Mandela critical, but his health improved overnight, South African president says

Former South African President Nelson Mandela’s health has "improved" overnight, but he is still in critical condition, the government says.

Mandela, the anti-apartheid activist who spent 27 years in prison before becoming the country’s first black president, was reportedly hospitalized on June 8 for a recurring lung infection.

President Jacob Zuma's office said in a statement Thursday that he received an update on Mandela’s condition from the medical team that is treating the 94-year-old in Pretoria.

Zuma, who visited the hospital Thursday, said in the statement that the former president is "much better" than when Zuma visited him on the previous night. Zuma has canceled a trip to Mozambique and also added that his office is disturbed by what it calls rumors about Mandela's health.

As worries over Mandela mounted, Mac Maharaj, the presidential spokesman, declined to comment on reports that Mandela was on life support.

More On This...

    "I cannot comment on the clinical details of these reports because that would breach the confidentiality of the doctor/patient relationship," Maharaj said in an interview with South Africa's Radio 702.

    A family member told Fox News on Thursday that Mandela was on life support.

    The treatment Mandela is currently receiving includes a ventilator to assist his breathing, as well as renal dialysis. The family has reportedly been given the option of stopping that treatment.

    Mandela's oldest daughter, Makaziwe, told SABC radio after visiting the hospital Thursday that Mandela's health apparently took a turn for the worse, but the family is not giving up hope on a recovery, as Mandela is still responding to touch.

    "I won't lie, it doesn't look good," she said, according to Reuters. "But as I say, if we speak to him, he responds and tries to open his eyes. He's still there. He might be waning off, but he's still there."

    She also lashed out at foreign media for their coverage of Mandela, comparing reporters stationed outside the hospital to vultures hovering over the carcass of a lion.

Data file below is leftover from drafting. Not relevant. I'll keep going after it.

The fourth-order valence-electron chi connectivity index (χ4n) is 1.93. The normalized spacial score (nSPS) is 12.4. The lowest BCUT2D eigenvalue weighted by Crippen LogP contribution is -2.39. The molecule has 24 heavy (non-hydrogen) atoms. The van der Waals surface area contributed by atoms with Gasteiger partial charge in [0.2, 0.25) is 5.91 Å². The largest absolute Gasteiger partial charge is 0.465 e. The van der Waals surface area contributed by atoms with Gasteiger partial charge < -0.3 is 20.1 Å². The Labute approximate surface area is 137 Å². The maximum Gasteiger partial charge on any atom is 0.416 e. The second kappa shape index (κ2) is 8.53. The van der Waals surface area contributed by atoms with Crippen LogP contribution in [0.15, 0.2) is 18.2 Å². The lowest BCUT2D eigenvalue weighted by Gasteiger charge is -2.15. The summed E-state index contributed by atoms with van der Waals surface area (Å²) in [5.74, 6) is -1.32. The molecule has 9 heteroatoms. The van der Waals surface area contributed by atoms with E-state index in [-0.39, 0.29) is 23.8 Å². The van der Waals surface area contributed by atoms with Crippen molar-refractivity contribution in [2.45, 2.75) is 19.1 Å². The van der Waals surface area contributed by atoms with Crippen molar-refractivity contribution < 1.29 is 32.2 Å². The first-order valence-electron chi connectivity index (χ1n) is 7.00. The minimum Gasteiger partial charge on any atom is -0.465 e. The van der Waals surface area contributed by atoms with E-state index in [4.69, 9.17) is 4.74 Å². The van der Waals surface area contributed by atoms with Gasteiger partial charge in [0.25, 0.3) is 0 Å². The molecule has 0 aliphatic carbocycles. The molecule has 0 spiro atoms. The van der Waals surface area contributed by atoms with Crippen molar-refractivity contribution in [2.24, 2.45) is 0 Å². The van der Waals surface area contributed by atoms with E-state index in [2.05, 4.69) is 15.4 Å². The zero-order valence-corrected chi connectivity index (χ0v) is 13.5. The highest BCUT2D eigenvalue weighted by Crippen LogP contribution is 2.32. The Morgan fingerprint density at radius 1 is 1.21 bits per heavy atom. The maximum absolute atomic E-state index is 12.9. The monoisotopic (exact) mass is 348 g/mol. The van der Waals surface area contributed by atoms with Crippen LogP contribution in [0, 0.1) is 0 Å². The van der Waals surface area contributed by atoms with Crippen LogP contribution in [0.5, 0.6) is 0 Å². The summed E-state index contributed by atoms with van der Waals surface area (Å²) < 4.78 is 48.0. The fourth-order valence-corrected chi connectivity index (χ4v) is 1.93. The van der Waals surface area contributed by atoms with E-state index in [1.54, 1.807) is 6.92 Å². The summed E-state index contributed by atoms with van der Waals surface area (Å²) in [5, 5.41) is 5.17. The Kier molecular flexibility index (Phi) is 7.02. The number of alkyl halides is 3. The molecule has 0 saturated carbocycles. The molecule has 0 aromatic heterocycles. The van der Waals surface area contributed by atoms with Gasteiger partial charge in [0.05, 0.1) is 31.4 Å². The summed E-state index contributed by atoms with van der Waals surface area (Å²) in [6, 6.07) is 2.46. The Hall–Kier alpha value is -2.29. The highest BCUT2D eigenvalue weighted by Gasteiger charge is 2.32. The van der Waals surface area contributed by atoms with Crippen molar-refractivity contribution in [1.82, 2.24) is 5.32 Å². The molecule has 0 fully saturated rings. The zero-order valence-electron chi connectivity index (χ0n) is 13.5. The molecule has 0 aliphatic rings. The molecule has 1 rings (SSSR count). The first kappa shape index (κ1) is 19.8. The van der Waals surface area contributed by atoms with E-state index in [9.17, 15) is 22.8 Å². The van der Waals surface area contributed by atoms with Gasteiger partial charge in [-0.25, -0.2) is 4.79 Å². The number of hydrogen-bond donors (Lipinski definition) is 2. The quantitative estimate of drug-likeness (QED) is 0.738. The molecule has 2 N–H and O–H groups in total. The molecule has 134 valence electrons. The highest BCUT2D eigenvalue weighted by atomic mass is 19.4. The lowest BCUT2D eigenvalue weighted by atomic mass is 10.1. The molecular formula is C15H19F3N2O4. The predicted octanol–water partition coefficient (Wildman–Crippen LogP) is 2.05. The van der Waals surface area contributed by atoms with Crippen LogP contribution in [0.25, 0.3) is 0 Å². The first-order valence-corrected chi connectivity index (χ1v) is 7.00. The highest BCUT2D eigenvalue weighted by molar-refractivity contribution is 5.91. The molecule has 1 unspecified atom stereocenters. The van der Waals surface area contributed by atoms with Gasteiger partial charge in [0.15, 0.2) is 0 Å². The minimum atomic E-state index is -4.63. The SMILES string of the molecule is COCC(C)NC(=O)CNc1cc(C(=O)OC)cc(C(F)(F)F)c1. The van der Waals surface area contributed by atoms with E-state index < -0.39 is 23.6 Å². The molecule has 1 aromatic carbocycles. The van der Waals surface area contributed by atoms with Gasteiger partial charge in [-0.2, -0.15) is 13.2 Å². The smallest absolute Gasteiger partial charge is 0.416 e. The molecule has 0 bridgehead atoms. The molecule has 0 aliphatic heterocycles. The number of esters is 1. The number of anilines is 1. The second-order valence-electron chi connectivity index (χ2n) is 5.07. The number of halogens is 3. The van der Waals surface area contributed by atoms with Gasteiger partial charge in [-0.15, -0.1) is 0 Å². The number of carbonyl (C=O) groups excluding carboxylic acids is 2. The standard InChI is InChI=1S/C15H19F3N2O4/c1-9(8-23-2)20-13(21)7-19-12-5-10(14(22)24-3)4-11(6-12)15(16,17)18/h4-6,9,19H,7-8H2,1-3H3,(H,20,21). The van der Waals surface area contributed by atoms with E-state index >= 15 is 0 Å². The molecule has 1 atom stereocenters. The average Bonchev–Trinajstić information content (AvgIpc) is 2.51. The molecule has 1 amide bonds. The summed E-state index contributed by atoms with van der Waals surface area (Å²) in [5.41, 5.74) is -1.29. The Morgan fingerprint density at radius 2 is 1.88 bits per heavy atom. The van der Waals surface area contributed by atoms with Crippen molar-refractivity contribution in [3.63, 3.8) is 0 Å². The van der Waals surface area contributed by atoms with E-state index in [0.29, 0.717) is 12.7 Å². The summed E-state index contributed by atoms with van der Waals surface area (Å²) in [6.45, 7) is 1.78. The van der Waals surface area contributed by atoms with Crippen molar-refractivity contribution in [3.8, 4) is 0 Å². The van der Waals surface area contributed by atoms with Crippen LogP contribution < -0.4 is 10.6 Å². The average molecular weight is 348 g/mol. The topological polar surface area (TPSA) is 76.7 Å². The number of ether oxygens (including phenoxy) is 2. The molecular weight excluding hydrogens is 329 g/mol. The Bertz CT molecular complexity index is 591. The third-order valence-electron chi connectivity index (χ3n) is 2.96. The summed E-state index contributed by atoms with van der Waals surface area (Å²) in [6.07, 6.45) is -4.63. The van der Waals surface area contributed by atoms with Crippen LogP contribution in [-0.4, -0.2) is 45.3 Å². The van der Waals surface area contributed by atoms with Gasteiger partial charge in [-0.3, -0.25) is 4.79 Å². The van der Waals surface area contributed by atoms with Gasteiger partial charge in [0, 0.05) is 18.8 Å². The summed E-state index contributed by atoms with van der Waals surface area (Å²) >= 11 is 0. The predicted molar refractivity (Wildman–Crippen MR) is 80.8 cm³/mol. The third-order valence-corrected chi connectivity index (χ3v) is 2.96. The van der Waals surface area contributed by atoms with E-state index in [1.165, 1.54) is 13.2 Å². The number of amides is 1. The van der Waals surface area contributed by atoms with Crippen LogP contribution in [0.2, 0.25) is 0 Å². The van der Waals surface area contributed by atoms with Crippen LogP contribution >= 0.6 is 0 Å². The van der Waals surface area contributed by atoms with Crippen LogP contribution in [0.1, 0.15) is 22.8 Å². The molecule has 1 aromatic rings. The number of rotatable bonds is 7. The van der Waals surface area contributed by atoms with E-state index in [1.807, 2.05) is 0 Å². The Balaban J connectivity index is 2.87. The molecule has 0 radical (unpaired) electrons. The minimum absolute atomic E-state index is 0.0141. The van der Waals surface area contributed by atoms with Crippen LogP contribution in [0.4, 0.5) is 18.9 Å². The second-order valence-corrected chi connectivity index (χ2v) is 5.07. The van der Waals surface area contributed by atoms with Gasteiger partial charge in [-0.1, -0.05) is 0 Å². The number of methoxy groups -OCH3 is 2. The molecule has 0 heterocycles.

"At this point as a family, as an African, I know that at this time you have to be at peace ... you have to have a sense of decorum. That is what is required. I don't know how people come here and just violate everything in the book ... Is this because we are an African country?" Makaziwe said on SABC, according to the Mail & Guardian. "There is sort of a racist element with many of the foreign media where they just cross boundaries."

    Ndileka Mandela said Thursday that her grandfather's condition was "critical but stable," but called the presence of supporters outside the hospital was a "comfort" to the family.

    Beginning a trip to Africa, U.S. President Barack Obama said in Senegal on Thursday that his thoughts and prayers were with South Africans and in particular the Mandela family.

    "And if and when he passes from this place, one thing I think we'll all know is that his legacy is one that will linger on throughout the ages," Obama said.

    South Africans were torn on Wednesday between the desire not to lose Mandela, who defined the aspirations of so many of his compatriots, and resignation that the beloved former prisoner and president is approaching the end of his life.

    A tide of emotional tributes is building on social media as hand-written messages and flowers are being laid outside the hospital and Mandela's home. On Wednesday, about 20 children from a day care center posted a hand-made card outside the hospital and recited a poem.

    "Hold on, old man," was one of the lines in the Zulu poem, according to the South African Press Association.